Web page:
What Not to Say to a Prostate Cancer Patient

My brethren, count it all joy when you fall into various trials, knowing that the testing of your faith produces patience. But let patience have its perfect work, that you may be perfect and complete, lacking nothing.

James 1:2-4

It’s not the big one Elizabeth. I’m not coming to join you.

In the 1970s sitcom Sanford and Son, Fred Sanford, played by Redd Foxx, would often feign shock over some absurd situation and clutch his heart saying “It’s the big one. Elizabeth, I”m comin’ to join you, Honey,” crying out to his dead wife.

This cancer isn’t the big one. But it’s big enough.

Truth is, I’m still exhausted. I still feel like crap most days.

After all how would you feel with a stick of plutonium up your backside?

Sorry if that’s a little indelicate. There’s nothing delicate about cancer.

And it’s okay to say that.

In fact it’s okay to say a lot of things.

Since my prostate cancer diagnosis, I’ve read around the web, lots of medical sites, lots of “what are the symptoms of this therapy” sites, and lots of support group.

But it’s only been recently that I started finding like minded people expressing what I’ve been feeling, but couldn’t quite put into words. That’s a bad thing for a writer to admit.

True, if I’d joined the support groups offered, I might have come to this point sooner. But we already talked about that yesterday.

Today I have my first external radiation treatment. I’m assured that it will not be as bad as the last time I had radiation some thirty years ago. But I’m not looking forward to it. It won’t be pleasant.

That’s why I’d like to list just a few things that you shouldn’t say to a prostate cancer patient. Even when you mean well.

Especially when you mean well.

I summarized these from multiple sites around the web (referenced below), but the sentiments are the same.

Mug Shots

When someone tells you that they have prostate cancer…

Never tell them that it’s the “easy” cancer or the “slow growing” cancer or the one that’s “easy to treat.” Don’t even think about implying that it’s not a huge deal. Are there less common, more aggressive cancers? Sure, but this is still a big deal.

And never, ever, say it’s “the best kind of cancer to have!”

There is NO good cancer.

It’s like saying “At least, Mrs. Lincoln, you had really good seats.”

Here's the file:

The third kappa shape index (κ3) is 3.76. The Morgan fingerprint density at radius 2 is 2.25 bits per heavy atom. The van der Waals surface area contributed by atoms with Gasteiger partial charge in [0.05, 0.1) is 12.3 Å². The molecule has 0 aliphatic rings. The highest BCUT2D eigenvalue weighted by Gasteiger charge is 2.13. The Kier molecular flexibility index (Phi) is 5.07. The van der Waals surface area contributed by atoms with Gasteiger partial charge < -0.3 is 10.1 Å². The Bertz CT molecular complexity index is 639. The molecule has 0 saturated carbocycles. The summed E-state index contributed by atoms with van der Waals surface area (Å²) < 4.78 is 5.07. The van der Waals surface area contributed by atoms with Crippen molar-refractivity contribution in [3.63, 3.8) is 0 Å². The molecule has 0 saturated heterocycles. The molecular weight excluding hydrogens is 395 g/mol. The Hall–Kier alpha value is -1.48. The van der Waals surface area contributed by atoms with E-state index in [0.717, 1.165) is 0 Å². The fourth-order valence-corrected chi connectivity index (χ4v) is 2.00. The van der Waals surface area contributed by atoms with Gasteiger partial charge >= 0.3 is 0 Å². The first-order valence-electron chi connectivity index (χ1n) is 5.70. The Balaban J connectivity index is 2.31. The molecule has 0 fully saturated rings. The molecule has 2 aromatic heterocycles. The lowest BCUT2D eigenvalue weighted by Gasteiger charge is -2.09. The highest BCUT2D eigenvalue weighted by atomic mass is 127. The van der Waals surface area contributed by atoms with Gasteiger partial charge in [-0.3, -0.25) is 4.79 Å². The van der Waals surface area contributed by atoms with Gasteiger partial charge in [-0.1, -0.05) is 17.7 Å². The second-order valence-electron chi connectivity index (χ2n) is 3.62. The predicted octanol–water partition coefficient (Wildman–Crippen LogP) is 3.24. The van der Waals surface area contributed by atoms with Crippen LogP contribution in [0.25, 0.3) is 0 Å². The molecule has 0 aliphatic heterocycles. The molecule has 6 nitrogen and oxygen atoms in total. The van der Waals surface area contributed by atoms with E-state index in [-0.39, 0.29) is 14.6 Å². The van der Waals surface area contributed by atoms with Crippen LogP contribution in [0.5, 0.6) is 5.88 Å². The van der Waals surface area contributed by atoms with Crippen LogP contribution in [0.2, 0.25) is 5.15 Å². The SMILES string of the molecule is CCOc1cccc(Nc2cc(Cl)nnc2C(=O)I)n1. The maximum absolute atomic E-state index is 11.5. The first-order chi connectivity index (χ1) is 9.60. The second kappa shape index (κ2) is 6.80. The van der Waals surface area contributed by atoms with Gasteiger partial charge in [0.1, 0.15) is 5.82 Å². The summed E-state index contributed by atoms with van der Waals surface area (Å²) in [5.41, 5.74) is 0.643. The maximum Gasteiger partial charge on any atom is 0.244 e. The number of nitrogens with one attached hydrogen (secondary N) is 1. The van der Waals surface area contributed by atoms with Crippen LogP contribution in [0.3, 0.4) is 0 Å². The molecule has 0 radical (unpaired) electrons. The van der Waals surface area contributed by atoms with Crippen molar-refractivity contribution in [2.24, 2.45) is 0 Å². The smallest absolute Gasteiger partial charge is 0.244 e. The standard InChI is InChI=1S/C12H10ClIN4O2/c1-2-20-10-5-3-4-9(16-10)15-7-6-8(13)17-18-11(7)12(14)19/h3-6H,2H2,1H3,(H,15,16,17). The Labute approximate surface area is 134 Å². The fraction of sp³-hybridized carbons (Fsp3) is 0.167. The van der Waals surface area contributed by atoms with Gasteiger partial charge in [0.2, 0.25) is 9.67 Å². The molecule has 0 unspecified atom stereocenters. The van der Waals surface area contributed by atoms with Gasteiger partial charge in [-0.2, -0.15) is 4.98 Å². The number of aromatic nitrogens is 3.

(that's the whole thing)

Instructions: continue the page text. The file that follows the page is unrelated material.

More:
Don’t tell your story, or someone else’s story. Everyone’s journey is different. Hearing that “my uncle got through it just fine” may be well-intended. But it’s not helpful. What your uncle, or grandfather, or brother went through, is not what I’m going through.

Prostate cancer is a big deal. It’s a pain, literally a pain in the butt, to deal with. Even with the least aggressive cancers there are unpleasant and sometimes long lasting side effects that are no picnic in the park.

Everyone’s journey is different. But most of us are losing some quality of life points.

Never tell a prostate cancer patient that they’re more likely to die of something else first.

“You may be dying with cancer, but hey, you could get hit by a bus tomorrow.”

If you and the cancer person are people of faith, never say that they just have to believe that they will be healed.

Never tell a cancer patient that what they are feeling isn’t valid. Some days just suck and you’re not helping by telling them to look on the bright side. It’s okay to recognize that they may be feeling depressed.

Don’t be a cheerleader. Don’t tell him to keep fighting.

Don’t say “I know how you feel” even if you’ve had a similar journey. Because you don’t, and can’t know, how anyone of us feels on a given day.

Instead, just be there. Tell them you’re here for them, and mean it.

It is very much okay to say “I don’t know what to say, but just let me sit with you.”

Never say “If you need anything, let me know,” because they (we) won’t.

Say instead things like:

Can I bring you dinner?
Can I mow your yard?
Can I go to the store for you?
I’m thinking about you, or I’m praying for you.

Tell them happy stories. Change the subject.

And never tell them “Everything is going to be fine.”

Maybe it is, but unless you’re the attending physician, it’s likely you don’t know that for certain. Saying that it will all be okay can play down the severity of the situation.

And when that day comes, which it should for me five weeks from today, don’t say “Congrats, your treatment is over.”

While that may be true, the side effects likely will linger. When I had radiation following my cancer thirty years ago it was almost a year before the queasiness went away. I’m not anticipating that with this round, but fatigue is guaranteed. I’ve already got more than my fair share of that.

I know that I am very fortunate. My cancer was caught early. It had not spread. I have an expert medical team taking care of me. I’ve got supportive friends and family.

I am truly blessed.

This also truly sucks. So maybe knowing what not to say or to say to a cancer patient will help me, or it will help you help someone else.

Even the best intended statements need an editor.


What Not To Say To A Prostate Cancer Patient
Mark Bradford’s Cancer Journal

What Not to Say to a Cancer Patient
The New York Times

6 Things You Should Say to Someone With Prostate Cancer
Prostate Cancer Today

11 Harmful Things Cancer Survivors Hear
Prostate Cancer Today

12 Things Not to Say to Someone With Cancer

Photo by Kylo on Unsplash










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The Lord bless you and keep you;
the Lord make his face shine on you
and be gracious to you;
the Lord turn his face toward you and give you peace.

Numbers 6:24-26

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